In Year 2, the West Virginia University EcoCAR team worked diligently to spread the word about the EcoCAR competition to local students. The team started its outreach by sending an informational letter to school principals asking if they’d like the team to present to their students. The response was overwhelming!
In total, the WVU team has reached more than 1,100 students by visiting seven schools, in five counties and across two states. Although K-12 outreach is a scored element of the EcoCAR competition, it wasn’t a chore to the WVU team.
“We really enjoyed traveling to each school and talking with students and teachers about our participation in the EcoCAR program. It was a great way to promote WVU’s involvement in a national competition, but also a way for us to reach out to kids and get them thinking about college and potential careers. The kids’ excitement showed through the thank you cards and ‘Good Luck WVU’ posters they made for us and those memories will always stay with our team,” noted Nicole Fernandes, the WVU team’s outreach coordinator.
Each visit was different, but every student and teacher welcomed the team into their school with interest and hospitality.
“At the end of our presentation we give the students a chance to ask questions about EcoCAR. During one visit, a boy sitting in the front row kept shooting his hand up to ask a question. He then proceeded to propose a new challenge for the EcoCAR engineers; to make an EcoCAR out of a Mustang! The boy said he would send in his own designs to help,” recalls Marilyn McCarthy, an outreach team member. “It made me feel like we had impacted his life.”
The engineering team members agree that impacting young students’ lives was a very poignant part of the school visits.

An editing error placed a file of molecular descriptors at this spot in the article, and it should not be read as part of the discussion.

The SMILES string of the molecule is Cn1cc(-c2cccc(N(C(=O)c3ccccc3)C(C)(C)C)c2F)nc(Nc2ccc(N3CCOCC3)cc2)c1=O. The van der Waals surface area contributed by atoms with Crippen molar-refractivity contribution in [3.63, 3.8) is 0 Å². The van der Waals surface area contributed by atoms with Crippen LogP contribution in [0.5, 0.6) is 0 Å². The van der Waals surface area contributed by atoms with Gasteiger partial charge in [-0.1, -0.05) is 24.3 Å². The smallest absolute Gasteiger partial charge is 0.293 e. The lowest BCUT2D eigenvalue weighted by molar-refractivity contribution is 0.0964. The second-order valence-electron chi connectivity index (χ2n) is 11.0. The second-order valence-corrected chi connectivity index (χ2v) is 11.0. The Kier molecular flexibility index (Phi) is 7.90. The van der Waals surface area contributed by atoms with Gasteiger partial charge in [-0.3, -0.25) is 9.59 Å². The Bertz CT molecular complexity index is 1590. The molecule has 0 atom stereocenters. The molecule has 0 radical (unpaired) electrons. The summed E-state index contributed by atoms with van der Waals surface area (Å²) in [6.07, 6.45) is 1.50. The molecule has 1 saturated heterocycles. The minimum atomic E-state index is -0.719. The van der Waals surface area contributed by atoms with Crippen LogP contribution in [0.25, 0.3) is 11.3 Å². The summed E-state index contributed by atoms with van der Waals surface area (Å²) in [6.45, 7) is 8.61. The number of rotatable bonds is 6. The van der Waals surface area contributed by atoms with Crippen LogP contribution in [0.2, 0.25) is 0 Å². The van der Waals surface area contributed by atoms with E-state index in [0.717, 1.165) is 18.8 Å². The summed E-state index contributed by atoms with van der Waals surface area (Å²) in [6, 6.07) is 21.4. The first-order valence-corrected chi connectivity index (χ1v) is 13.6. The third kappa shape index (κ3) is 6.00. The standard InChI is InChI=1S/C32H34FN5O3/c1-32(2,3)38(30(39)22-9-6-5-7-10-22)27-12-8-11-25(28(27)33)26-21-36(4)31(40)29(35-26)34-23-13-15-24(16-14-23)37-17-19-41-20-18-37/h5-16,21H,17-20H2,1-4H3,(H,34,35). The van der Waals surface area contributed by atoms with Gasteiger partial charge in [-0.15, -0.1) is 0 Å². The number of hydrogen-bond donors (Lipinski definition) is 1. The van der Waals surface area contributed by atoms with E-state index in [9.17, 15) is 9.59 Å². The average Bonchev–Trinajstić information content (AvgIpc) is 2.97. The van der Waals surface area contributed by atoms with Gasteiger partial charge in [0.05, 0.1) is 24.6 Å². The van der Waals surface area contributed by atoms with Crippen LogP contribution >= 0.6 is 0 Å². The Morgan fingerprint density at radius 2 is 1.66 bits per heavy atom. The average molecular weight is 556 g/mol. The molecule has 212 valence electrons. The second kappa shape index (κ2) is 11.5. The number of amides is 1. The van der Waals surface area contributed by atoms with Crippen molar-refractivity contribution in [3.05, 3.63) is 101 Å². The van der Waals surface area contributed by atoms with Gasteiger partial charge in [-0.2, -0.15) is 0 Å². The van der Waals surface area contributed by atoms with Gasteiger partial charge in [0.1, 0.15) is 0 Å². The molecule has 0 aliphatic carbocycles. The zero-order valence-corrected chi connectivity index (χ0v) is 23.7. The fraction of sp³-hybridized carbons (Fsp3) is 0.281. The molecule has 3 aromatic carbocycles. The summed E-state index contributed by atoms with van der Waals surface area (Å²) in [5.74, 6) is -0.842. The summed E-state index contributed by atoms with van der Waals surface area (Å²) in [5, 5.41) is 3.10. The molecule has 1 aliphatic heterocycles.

“I remember going to Liberty High School in Clarksburg, WV where we gave a presentation at their science career day. A teacher stopped us in the hallway on our way out and thanked us for coming. She said that many of the students we spoke to would be first generation college students, and we really opened their eyes. It made me think about how fortunate I am to be part of the EcoCAR competition. It was also nice to know I was influencing students,” noted engineering team radar, Alan Kuskil.
Finding team members who had the time to visit the schools was sometimes difficult.
“Our team gets really busy, and the school visits sometimes conflict with our schedules, but knowing we have a positive influence on students makes it completely worth it,” said Kuskil.
“Having the EcoCAR team at our school showed our students that they can go to college and participate in cool, exciting competitions. It was very motivating,” said Larry Rogers, a teacher at Lumberport Middle School, in Lumberport, WV.
Not all 1,100 students will want to build and redesign hybrid-electric vehicles in the future, but knowing that they saw the potential to make a difference in the world made the team’s presentations very rewarding!